Abstract Title

Session S-07H: Assessing, Planning and Adapting to Climate Change Impacts in Skagit River Watershed

Keywords

Shorelines

Location

Room 607

Start Date

1-5-2014 3:30 PM

End Date

1-5-2014 5:00 PM

Description

Historical aerial photos, from 1937 to the present, show Skagit Delta tidal marshes prograding into Skagit Bay throughout most of the record, but the progradation rates have been steadily declining and become negative in recent decades, i.e., the marshes have begun to erode. If past trends continue, the marshes will continue eroding despite the large suspended sediment load provided by the river. Within the bay-fringe region between the North and South Fork Skagit River distributaries, an area isolated from direct riverine sediment supply by anthropogenic blockage of historical distributaries, 0.5-m tall marsh cliffs along with concave marsh profiles indicate wave erosion is contributing to marsh retreat. This is further supported by a “natural experiment” provided by rocky outcrops that shelter high marsh in their lee, while being bounded by 0.5-m lower eroded marsh to windward and on either side. GIS analysis of the bay-fringe marsh indicates that relative to modern LIDAR data the seaward edge of the 1972 marsh (its maximal extent) was 15 cm lower in elevation than the 2012 marsh edge; this comparison assumes no change in marsh slope during the last 40 years. Tide gauge data show sea level rose 7.9 ± 4.6 cm during this time, suggesting sea level rise accounts for a substantial portion of the elevation difference, while erosion may have contributed to the rest. Coastal wetlands with high sediment supply are considered resilient to sea level rise, but the Skagit Delta shows this is not necessarily true. A combination of sea level rise and wave-generated erosion may overwhelm sediment supply. Additionally, constructed levees intensify river jet momentum thereby delivering most suspended sediment far offshore where it is unavailable for marsh accretion. Adaptive response to the threat of sea level rise should consider the efficacy of restoring historical distributaries and managed retreat of constrictive river levees to maximize sediment delivery to delta marshes.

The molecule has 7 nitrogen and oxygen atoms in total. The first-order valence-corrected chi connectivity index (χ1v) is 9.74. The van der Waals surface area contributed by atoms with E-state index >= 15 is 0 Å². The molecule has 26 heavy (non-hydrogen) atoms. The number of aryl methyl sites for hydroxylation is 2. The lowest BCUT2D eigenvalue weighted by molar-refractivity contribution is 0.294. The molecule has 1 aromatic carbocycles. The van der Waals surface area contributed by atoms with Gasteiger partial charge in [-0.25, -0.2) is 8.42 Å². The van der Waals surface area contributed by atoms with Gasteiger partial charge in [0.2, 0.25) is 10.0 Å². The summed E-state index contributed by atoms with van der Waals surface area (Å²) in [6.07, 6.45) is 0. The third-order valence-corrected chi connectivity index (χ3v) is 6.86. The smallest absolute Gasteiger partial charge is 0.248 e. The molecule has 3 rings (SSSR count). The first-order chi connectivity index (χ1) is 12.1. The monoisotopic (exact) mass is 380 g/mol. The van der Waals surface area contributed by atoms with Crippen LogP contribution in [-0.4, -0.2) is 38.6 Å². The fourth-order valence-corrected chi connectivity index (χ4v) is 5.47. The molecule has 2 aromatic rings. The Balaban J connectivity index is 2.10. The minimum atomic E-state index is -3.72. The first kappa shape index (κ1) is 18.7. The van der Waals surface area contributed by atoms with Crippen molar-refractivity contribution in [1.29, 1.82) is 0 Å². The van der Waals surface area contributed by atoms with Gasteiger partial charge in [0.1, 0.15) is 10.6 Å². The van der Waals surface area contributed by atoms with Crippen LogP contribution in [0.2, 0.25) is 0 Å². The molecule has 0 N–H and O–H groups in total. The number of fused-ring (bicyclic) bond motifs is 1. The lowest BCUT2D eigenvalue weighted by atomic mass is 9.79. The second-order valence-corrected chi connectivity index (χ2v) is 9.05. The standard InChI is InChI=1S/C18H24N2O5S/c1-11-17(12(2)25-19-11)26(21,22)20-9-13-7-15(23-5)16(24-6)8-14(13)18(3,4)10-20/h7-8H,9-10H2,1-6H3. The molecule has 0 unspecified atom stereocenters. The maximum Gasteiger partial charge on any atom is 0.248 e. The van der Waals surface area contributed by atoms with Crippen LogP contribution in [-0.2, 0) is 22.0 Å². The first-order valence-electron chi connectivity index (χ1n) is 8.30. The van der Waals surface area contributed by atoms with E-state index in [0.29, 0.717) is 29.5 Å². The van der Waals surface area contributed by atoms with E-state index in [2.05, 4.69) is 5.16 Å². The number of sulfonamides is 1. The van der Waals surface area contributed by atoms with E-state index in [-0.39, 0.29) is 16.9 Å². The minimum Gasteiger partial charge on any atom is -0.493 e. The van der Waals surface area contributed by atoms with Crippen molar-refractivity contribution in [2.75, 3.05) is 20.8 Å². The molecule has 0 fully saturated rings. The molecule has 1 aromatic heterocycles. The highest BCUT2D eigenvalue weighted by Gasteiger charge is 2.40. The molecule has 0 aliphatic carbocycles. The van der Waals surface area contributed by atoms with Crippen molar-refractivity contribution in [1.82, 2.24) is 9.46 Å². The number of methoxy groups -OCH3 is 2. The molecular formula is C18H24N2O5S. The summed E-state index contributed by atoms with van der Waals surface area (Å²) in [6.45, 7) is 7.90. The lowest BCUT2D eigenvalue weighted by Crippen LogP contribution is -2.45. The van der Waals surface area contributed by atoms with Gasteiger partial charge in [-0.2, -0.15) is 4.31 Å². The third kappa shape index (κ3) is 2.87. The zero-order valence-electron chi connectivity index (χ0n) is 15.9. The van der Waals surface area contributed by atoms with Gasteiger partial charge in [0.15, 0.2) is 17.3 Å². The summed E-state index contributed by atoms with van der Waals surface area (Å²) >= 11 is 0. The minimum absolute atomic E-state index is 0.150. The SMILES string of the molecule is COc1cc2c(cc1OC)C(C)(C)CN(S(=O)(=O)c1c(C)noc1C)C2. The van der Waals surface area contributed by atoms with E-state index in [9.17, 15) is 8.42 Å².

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May 1st, 3:30 PM May 1st, 5:00 PM

Assessing tidal marsh vulnerability to sea-level rise in the Skagit Delta

Room 607

Historical aerial photos, from 1937 to the present, show Skagit Delta tidal marshes prograding into Skagit Bay throughout most of the record, but the progradation rates have been steadily declining and become negative in recent decades, i.e., the marshes have begun to erode. If past trends continue, the marshes will continue eroding despite the large suspended sediment load provided by the river. Within the bay-fringe region between the North and South Fork Skagit River distributaries, an area isolated from direct riverine sediment supply by anthropogenic blockage of historical distributaries, 0.5-m tall marsh cliffs along with concave marsh profiles indicate wave erosion is contributing to marsh retreat. This is further supported by a “natural experiment” provided by rocky outcrops that shelter high marsh in their lee, while being bounded by 0.5-m lower eroded marsh to windward and on either side. GIS analysis of the bay-fringe marsh indicates that relative to modern LIDAR data the seaward edge of the 1972 marsh (its maximal extent) was 15 cm lower in elevation than the 2012 marsh edge; this comparison assumes no change in marsh slope during the last 40 years. Tide gauge data show sea level rose 7.9 ± 4.6 cm during this time, suggesting sea level rise accounts for a substantial portion of the elevation difference, while erosion may have contributed to the rest. Coastal wetlands with high sediment supply are considered resilient to sea level rise, but the Skagit Delta shows this is not necessarily true. A combination of sea level rise and wave-generated erosion may overwhelm sediment supply. Additionally, constructed levees intensify river jet momentum thereby delivering most suspended sediment far offshore where it is unavailable for marsh accretion. Adaptive response to the threat of sea level rise should consider the efficacy of restoring historical distributaries and managed retreat of constrictive river levees to maximize sediment delivery to delta marshes.